Additional info: Male; age 55; no problems with joints prior to meniscus tear, jog/ran three times a week; and even the knee with the tear was feeling close to 100% prior to surgery, but I was told that the tear was in an area that would not heal, and if I did a full crunch I could feel some pain.
I had knee surgery a couple years ago for a small, indistinct complex tear of the medial meniscus; however, the surgeon also did a chondroplasty (was not discussed before surgery) although the MRI just said Chondromalacia I/II. However, in the hospital report the surgeon noted Chondromalacia II.
As a result I had a lengthy recovery (despite starting physical therapy one week after surgery; I had a very difficult time straitening my leg for weeks, but was told that was normal, but I was expecting to be near 100% after a couple months), and my knee still hurts after a couple years. My left knee is fine.
I can give you the results of the MRI's and X-Rays for your opinion on the necessity of the chondroplasty and prognosis in "new" questions if you desire and believe you can given an opinion of the surgery and prognosis.
I have an appointment with the surgeon in late June and plan on asking him for Platelet-Rich Plasma Therapy to promote healing. I know he does this in his practice. Your view on this treatment?
What concerns me now is that in just the the last couple weeks not only is my knee a bit sorer (some time periods are better than others), but my right foot and lower ankle is also quite sore. It may be due to a new shoe I was wearing for a time that was loose on my foot. But I am also noticing soreness in the middle joint of my left hand. Reason to be concerned? Steps I should take?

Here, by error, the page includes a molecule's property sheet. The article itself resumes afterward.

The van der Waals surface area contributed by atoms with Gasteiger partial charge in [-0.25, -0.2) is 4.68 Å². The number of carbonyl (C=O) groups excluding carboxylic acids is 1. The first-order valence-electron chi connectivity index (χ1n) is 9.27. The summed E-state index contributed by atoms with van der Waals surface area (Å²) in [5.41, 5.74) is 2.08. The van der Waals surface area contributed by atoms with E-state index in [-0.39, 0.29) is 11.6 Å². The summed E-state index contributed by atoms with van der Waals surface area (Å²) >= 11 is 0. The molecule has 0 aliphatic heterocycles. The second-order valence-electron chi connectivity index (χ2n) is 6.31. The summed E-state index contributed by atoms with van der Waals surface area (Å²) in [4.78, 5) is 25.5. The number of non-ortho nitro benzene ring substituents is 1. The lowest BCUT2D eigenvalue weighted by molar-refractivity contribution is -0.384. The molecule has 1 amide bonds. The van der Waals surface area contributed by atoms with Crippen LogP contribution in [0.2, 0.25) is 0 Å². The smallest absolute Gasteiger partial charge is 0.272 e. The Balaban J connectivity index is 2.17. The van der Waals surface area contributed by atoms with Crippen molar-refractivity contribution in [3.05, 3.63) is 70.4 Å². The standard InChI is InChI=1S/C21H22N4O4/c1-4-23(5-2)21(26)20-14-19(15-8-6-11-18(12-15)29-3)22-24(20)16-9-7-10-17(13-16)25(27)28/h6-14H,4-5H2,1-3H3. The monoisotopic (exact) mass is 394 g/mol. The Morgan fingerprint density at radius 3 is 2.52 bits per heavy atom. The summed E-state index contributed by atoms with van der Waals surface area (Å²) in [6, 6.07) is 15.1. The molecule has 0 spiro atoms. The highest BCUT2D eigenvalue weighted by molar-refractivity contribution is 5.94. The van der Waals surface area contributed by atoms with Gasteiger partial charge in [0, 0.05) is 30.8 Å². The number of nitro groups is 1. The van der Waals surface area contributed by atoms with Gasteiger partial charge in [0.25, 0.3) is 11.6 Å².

I stopped drinking milk two months ago after a prostate cancer scare (risen PSA but biopsy was negative), and wonder if there could be a correlation. I know milk can be protective of Osteoporosis and also colon cancer (both colon cancer and prostate cancer in my family). Comments on milk consumption?
Hi, I’m a moderator for this topic and I wonder whether you’re still waiting for an answer. If you are, please let me know and I will do my best to find a Professional to assist you right away. If not, feel free to let me know and I will cancel this question for you. Thank you!
Hi there. I'm sorry you are still having a problem with your knee. I am an Orthopedic Surgeon and would like to help answer your questions. Please understand that the information that I provide is for educational and informational purposes and is not treatment or meant to substitute for being treated by a live physician. I get online once a day and therefore please bear with me if you post and I haven't responded yet. I will in do time. Please do not accept until you have had your question answered in a satisfactory fashion. Did the surgeon indicate where in the knee the chondroplasty was done? Patella, trochlea, medial or lateral femoral condyle or tibial plateau? In layman's terms grade 2 cartilage damage is some focal areas where there is fraying and some fissures but that do not go down to bone. Grade 1 and 2 is not bad. Grade 3 and 4 involves deep lesions down to bone which would be more concerning. For someone aged 55, grade 1 and 2 is to be expected, particularly in someone who is active. In general there is no good solution for cartilage damage particularly in someone over the age of 35 or 40. If you want you can post the actual MRI images but I'm pretty sure that the pain you are feeling is from worsening of the cartilage injury. Essentially you are early stage osteoarthritis which is the natural breakdown of cartilage from aging, activity, and genes. I do not recommend surgery for people with osteoarthritis unless they have a mechanical problem from a meniscus tear or if there is loose body or something in the knee. For someone with cartilage wear of grade 2, I do not recommend surgery as you will feel better for a transient period and the pain will come back.